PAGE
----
Interesting Museums Around Iceland Skip to content
Boats in a museum
Photo: Golli. Museums are a great way to explore Icelandic history.

Interesting Museums Around Iceland

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Iceland is full of interesting museums and galleries that illustrate a fascinating history of how the nation coped with living in such a remote and harsh location. Every small town or village has something to showcase, and taking the time to stroll through a museum gives a vital context to Icelandic culture and society. The largest collection of museums will be found in Reykjavík, but for the really quirky and interesting ones, it’s best to venture out to the countryside. Here are seven museums that will make a road trip around Iceland that much more memorable: 

War and Peace Museum – Hvalfjörður

The occupation of Iceland by British and American militia during World War II shaped Icelandic infrastructure and society in tangible ways that are still apparent to this day. The sudden influx of foreign powers thrust a small, quasi developed fishing nation into the modern era faster than anyone was prepared for. The War and Peace Museum gives a detailed look at the tumultuous years between 1940 and 1945 and also boasts a great little café where visitors can enjoy a light meal. As a bonus it’s located right outside Reykjavík, in Hvalfjörður valley, which is the perfect road trip to take on a time crunch.

Photo: Golli. Hvalfjörður valley where The War and Peace Museum is found

Þuríðarbúð – Stokkseyri

Stokkseyri, a small town on the south coast of Iceland, has a lot to offer, including some of the best kayaking waters and a famous lobster restaurant. But hidden within the town is a true little gem of a museum, a refashioned sailor’s cottage in 18th century style, with stone walls and a grass roof. The cottage is named after Þuríður Einarsdóttir, a rare female sailor who rose up to the position of foreman on her brother’s fishing ship. The cottage gives a great glimpse into the past when similar living quarters lined the shores of Iceland and served as resting places for sailor’s in between their tours at sea.

Eiríksstaðir Living History Museum – Haukadalur Valley

Another replica of fascinating history is the Viking Longhouse of Erik the Red, a fully rebuilt longhouse in the beautiful Haukadalur Valley where Erik the Red lived with his family before heading out to sea toward Greenland to discover new worlds. The longhouse museum is an authentic Icelandic experience seeing as Erik the Red is a figure in at least two of the Icelandic Sagas. The museum takes visitors back to the 10th century where they will get a comprehensive overview of Erik and his family’s remarkable history, but his son, Leifur heppni, or Leif the Lucky, is reported to have been one of the first Western men to discover North America.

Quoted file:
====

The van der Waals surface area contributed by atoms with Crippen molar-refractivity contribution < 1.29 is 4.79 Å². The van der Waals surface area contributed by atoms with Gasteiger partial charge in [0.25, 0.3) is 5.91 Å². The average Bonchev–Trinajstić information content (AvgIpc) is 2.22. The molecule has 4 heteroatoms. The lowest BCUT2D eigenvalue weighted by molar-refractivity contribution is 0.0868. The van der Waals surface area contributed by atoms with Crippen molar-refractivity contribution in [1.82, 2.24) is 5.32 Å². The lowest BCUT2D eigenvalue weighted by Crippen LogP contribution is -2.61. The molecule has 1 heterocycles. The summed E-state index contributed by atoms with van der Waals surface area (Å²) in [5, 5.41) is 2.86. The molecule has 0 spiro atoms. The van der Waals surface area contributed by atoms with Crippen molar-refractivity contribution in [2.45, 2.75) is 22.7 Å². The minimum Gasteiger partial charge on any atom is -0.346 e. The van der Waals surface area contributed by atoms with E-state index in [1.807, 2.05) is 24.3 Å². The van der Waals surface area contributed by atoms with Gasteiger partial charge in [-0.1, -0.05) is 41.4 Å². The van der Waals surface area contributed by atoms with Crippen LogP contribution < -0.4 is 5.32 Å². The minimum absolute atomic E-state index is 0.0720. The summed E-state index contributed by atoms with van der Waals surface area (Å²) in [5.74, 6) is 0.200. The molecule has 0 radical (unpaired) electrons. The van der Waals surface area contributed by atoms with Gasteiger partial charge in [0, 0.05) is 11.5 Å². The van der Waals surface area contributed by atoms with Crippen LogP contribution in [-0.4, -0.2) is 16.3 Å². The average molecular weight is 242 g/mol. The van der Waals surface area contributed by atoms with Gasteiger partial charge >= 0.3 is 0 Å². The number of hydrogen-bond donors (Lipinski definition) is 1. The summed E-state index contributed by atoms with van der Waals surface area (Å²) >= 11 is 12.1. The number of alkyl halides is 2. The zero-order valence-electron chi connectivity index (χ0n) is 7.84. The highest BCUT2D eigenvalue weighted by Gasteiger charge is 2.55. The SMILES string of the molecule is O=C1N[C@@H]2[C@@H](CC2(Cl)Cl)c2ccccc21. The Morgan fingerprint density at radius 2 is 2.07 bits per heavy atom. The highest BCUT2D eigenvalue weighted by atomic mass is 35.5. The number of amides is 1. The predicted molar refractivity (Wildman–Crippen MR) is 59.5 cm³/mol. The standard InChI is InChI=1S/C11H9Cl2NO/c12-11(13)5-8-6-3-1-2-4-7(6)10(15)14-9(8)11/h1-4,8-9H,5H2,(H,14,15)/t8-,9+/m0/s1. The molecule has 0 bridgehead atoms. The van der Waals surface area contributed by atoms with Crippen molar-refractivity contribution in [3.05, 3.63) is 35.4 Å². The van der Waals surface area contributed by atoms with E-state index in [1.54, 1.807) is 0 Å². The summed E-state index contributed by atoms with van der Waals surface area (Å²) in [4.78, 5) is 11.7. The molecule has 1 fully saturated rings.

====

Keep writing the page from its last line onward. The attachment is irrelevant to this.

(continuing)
Shark Museum – Bjarnarhöfn

For people visiting Iceland, tasting a bite of ammonium fermented shark with a sip of Brennivín is a fun gimmick, but for decades, shark fishing was an important profession for Icelanders. The Shark Museum in Bjarnarhöfn in Stykkishólmur on the Snæfellsnes peninsula, showcases just that, with the option of a taste to go with the show. The museum not only has an intricate display of the history of the Greenland shark as it relates to Iceland, but it also educates visitors on the biology of this fascinating animal that very little is known about still to this day.

Stykkishólmur - Stykkishólmshöfn - Breiðafjörður - Snæfellsnes
Photo Golli. Stykkishólmur is well worth a visit for a bite of Icelandic shark history

Wilderness Center – Fljótsdalur Valley

In East-Iceland, nestled in the wilderness of Fljótsdalur, close to the town of Egilsstaðir, is a fairly recent addition to Icelandic museums. The Wilderness Center is an interactive experience, meant to showcase life as it was for Icelanders who lived in the wilderness in forgotten times. Visitors are immersed in a past world where everything is made to resemble life on the edge of the world and for those who want to go all in it’s even possible to stay overnight in the Center’s refurbished hotel.

Caves of Hella

In the 18th century, twelve man made caves were discovered close to a farm called Ægissíða, close to Hella, a town on the South Coast of Iceland. The caves remain the oldest archaeological site in Iceland and it is believed that they were made long before Vikings ever set foot on the land. At the Caves of Hella museum, visitors take a tour through four of the caves that have been opened to the public, and get a detailed history of them from one of the descendants of the family who originally lived in Ægissíða farm nearly 200 years ago.

Maritime Exhibit – Neskaupstaður

Neskaupstaður is a small town on the very Eastern tip of Iceland that houses a three in one museum that should not be missed on a visit to the east. The museum is set in a three story house with an art gallery and a natural history museum and on the second floor is a maritime exhibit created by engineer Jósafat Hinriksson. The exhibit showcases artefacts and machinery that were used through the years both in fishing and carpentry in Iceland. It’s an interesting look into the development of tools in these professions and the resourcefulness of Icelandic workers that had limited equipment.

Photo: Golli. Neskaupstaður in East-Iceland

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